As ever split into fiction and nonfiction. Fiction first.
5. Deception Point by Dan Brown
Brown isn’t the best writer and some of the characterisation and dialogue is wooden but you can’t deny he crafts an easy pageturner and I ploughed through this.
4. Lady Killer by Ed McBain
When the detectives get a note taunting them about a murder which will be committed in twelve hours it kicks off a ticking clock thriller as they try to work out who the killer is, as well as their target. Proves writing under pressure works.
3. The Five People You Meet in Heaven by Mitch Albom
A warm easy read about life, death, fate and the connections we form in our lives. A nice read and wonderfully unpretentious. Review.
2. Ex-Purgatory and Ex-Isle by Peter Clines
Clines’ superheroes vs zombies series gets better and better with two clever installments. The first sees a bizarre parallel universe and the second sees the heroes discover a new group of survivors while tensions mount back at home. Quality stuff and the full reviews are here and here.
1. Killer’s Wedge by Ed McBain
I am loving McBain’s Precinct 87 series and this is probably the best yet. It starts with a woman entering the detectives’ office and announcing she has explosives in her bag. The rest of the book is a tense face-off as the cops try to work out what to do and Steve Carella, her target makes his way for the precinct. Full review here.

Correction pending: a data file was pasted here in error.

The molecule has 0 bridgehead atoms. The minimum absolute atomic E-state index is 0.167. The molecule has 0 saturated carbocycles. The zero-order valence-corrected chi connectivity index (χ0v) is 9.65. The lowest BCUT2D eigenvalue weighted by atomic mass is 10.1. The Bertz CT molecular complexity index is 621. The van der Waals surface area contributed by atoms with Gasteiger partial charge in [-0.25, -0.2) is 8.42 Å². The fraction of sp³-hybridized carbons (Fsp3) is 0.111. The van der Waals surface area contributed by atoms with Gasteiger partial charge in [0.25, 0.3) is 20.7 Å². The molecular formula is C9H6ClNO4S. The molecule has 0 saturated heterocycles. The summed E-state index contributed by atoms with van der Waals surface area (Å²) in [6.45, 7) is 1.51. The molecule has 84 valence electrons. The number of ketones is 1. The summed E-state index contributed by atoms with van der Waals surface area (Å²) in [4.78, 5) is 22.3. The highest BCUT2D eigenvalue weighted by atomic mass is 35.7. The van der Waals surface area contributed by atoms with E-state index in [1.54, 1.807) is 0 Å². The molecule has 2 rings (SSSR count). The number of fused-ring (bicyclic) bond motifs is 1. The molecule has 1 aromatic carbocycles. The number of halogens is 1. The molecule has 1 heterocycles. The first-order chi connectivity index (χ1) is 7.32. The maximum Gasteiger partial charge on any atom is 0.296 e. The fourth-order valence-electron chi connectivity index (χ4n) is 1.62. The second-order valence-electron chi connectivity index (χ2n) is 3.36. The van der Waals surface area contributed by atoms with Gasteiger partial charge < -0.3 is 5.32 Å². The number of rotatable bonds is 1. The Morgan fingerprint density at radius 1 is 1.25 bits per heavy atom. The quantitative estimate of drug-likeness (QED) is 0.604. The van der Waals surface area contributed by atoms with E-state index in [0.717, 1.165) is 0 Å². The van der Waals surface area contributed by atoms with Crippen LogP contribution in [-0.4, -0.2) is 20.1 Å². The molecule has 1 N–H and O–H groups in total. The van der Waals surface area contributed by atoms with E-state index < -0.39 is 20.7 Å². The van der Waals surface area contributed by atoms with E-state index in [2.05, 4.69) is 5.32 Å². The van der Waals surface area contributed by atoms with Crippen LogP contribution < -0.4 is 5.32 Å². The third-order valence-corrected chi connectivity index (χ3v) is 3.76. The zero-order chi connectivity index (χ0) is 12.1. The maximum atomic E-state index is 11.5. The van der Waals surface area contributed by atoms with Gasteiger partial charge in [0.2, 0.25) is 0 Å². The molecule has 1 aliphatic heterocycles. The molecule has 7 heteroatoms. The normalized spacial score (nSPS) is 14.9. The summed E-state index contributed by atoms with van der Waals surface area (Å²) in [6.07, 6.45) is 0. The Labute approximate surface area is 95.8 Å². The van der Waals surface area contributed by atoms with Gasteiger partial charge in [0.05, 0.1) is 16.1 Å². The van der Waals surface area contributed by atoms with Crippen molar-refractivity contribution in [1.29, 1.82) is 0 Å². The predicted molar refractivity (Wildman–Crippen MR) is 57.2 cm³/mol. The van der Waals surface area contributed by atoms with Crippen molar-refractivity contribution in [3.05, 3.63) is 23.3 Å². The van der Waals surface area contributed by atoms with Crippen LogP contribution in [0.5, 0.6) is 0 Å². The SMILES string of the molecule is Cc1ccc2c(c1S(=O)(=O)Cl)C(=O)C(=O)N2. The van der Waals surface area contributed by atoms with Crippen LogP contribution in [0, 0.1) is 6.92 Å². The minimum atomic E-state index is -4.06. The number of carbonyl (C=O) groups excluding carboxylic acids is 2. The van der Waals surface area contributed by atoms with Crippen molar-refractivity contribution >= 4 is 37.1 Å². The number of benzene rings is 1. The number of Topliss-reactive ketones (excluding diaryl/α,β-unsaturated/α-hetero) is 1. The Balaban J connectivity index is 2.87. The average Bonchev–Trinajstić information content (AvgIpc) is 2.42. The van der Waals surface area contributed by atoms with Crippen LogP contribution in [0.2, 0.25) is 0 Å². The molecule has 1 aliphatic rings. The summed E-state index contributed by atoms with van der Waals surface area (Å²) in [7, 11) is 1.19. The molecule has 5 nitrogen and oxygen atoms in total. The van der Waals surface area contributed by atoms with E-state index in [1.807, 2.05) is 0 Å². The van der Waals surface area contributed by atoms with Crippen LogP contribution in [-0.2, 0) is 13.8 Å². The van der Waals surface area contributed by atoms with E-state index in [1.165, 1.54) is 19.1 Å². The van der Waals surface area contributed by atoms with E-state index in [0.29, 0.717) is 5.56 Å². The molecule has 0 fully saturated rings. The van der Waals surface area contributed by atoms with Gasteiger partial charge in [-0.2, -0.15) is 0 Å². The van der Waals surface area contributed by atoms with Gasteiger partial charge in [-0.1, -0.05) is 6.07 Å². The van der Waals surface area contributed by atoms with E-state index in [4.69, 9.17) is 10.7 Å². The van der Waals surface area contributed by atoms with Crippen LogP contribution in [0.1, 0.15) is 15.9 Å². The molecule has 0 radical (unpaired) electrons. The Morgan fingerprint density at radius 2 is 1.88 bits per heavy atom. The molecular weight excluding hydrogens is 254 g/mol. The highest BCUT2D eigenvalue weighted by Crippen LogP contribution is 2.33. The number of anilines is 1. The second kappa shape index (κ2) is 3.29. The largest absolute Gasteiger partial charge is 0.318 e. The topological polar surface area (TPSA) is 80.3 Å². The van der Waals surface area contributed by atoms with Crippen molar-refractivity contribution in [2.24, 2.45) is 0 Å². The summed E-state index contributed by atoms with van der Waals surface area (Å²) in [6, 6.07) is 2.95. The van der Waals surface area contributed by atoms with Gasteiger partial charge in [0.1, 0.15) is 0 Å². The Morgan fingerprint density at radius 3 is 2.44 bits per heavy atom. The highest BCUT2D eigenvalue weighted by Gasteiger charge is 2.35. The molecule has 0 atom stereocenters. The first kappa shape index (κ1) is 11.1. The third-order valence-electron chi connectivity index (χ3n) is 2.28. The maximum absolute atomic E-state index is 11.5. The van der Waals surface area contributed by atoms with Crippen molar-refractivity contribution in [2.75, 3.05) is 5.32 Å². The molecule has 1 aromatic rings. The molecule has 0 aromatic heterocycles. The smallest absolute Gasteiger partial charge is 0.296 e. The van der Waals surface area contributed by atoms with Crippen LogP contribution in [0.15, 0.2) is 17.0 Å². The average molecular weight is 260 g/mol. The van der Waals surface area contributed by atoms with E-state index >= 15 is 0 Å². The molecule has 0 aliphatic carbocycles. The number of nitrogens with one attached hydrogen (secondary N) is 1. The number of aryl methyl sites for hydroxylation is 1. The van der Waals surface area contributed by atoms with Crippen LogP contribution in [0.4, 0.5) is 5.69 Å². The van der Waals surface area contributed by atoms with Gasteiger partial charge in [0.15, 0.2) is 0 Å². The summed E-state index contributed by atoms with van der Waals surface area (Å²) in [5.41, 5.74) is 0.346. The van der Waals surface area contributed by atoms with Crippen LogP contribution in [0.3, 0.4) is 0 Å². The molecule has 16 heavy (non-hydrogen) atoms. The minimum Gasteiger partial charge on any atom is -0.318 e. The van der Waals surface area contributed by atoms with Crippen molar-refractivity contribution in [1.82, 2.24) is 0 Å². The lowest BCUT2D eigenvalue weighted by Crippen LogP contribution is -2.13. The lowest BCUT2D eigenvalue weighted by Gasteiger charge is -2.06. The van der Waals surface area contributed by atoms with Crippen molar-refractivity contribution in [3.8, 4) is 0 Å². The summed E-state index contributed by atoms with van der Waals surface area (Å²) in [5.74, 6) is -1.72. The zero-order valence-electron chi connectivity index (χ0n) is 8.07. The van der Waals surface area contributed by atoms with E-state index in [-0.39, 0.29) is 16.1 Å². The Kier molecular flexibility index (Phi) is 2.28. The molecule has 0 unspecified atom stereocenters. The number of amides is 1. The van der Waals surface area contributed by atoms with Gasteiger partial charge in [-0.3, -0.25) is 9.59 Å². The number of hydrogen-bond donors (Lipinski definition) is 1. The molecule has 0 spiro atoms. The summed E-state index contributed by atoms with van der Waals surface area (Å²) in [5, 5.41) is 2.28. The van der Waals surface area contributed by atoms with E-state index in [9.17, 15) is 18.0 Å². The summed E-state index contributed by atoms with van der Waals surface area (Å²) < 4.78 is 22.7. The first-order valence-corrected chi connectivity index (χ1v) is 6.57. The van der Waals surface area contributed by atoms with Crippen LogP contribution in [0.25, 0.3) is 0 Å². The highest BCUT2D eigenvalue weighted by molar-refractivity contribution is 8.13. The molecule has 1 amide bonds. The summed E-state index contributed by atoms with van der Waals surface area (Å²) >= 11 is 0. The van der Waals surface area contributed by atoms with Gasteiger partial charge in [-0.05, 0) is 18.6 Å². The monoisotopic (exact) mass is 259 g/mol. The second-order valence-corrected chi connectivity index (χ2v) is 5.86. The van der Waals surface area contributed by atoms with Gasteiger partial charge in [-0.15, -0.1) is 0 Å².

Honourable mentions, all the other Precinct 87 books I read and Adrian’s Undead Diary by Chris Philbrook.
And now nonfiction.
5. Spectacles by Sue Perkins
Perkins’ memoir is warm, funny and incredibly moving in places. I liked her going in but I liked her even more afterwards. A real gem. Review.
4. A Life Inside by Erwin James
An honest, clever look into the life of a prisoner James has a knack for observation and telling quick, short stories which are still insightful. Full review.
3. Are You Dave Gorman?/Too Much Information by Dave Gorman (and Danny Wallace)
Massive fan of Gorman and his funny, fussy and friendly writing. Whether looking for his namesakes or examining the weird customs and conventions of modern life, he is an affable, funny narrator and I enjoyed both books.
2. So You’ve Been Publicly Shamed by Jon Ronson
Ronson delves into the world of online jobs and shaming in a clever, funny and well researched book. He writes with compassion and he goes off in different directions. Review.
1. Playing the Enemy by John Carlin
A book that moved me immensely, delving into the political and personal stories behind Nelson Mandela’s ambitions for the 1995 Rugby World Cup. The great man comes across wonderfully and the optimism and healing powers of sport had me quite misty eyed. My full review here.
Honourable mentions The Football Neutral by Jim Smallman and D-Day Through German Eyes by Holger Eckhertz.
Any recommendations for the coming year? Let me know in the comments. BETEO.